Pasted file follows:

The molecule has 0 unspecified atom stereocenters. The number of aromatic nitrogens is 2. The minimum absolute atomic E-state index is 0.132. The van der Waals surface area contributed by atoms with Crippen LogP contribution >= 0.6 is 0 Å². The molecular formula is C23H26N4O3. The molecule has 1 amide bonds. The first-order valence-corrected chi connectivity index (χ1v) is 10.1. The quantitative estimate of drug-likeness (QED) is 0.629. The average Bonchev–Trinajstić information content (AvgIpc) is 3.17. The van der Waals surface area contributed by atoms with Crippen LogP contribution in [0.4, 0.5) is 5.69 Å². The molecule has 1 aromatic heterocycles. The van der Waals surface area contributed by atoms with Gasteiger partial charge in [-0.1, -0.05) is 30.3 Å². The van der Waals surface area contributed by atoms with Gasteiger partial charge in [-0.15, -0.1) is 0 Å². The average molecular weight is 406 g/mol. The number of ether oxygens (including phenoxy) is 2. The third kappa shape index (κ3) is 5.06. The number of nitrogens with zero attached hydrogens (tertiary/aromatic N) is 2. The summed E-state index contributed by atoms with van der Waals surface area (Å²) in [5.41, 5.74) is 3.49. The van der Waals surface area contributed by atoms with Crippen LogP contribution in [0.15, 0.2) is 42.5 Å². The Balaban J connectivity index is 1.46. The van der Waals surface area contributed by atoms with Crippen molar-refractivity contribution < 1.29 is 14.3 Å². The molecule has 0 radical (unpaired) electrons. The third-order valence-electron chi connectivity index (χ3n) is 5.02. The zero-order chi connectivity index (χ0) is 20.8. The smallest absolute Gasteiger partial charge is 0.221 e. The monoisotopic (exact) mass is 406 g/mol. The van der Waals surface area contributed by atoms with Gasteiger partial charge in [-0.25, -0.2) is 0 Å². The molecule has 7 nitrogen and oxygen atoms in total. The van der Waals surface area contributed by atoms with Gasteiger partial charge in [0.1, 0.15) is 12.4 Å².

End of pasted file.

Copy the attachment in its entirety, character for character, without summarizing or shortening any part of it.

The molecule has 0 unspecified atom stereocenters. The number of aromatic nitrogens is 2. The minimum absolute atomic E-state index is 0.132. The van der Waals surface area contributed by atoms with Crippen LogP contribution >= 0.6 is 0 Å². The molecular formula is C23H26N4O3. The molecule has 1 amide bonds. The first-order valence-corrected chi connectivity index (χ1v) is 10.1. The quantitative estimate of drug-likeness (QED) is 0.629. The average Bonchev–Trinajstić information content (AvgIpc) is 3.17. The van der Waals surface area contributed by atoms with Crippen LogP contribution in [0.4, 0.5) is 5.69 Å². The molecule has 1 aromatic heterocycles. The van der Waals surface area contributed by atoms with Gasteiger partial charge in [-0.1, -0.05) is 30.3 Å². The van der Waals surface area contributed by atoms with Gasteiger partial charge in [-0.15, -0.1) is 0 Å². The average molecular weight is 406 g/mol. The number of ether oxygens (including phenoxy) is 2. The third kappa shape index (κ3) is 5.06. The number of nitrogens with zero attached hydrogens (tertiary/aromatic N) is 2. The summed E-state index contributed by atoms with van der Waals surface area (Å²) in [5.41, 5.74) is 3.49. The van der Waals surface area contributed by atoms with Crippen LogP contribution in [0.15, 0.2) is 42.5 Å². The Balaban J connectivity index is 1.46. The van der Waals surface area contributed by atoms with Crippen molar-refractivity contribution < 1.29 is 14.3 Å². The molecule has 0 radical (unpaired) electrons. The third-order valence-electron chi connectivity index (χ3n) is 5.02. The zero-order chi connectivity index (χ0) is 20.8. The smallest absolute Gasteiger partial charge is 0.221 e. The monoisotopic (exact) mass is 406 g/mol. The van der Waals surface area contributed by atoms with Gasteiger partial charge in [-0.25, -0.2) is 0 Å². The molecule has 7 nitrogen and oxygen atoms in total. The van der Waals surface area contributed by atoms with Gasteiger partial charge in [0.1, 0.15) is 12.4 Å².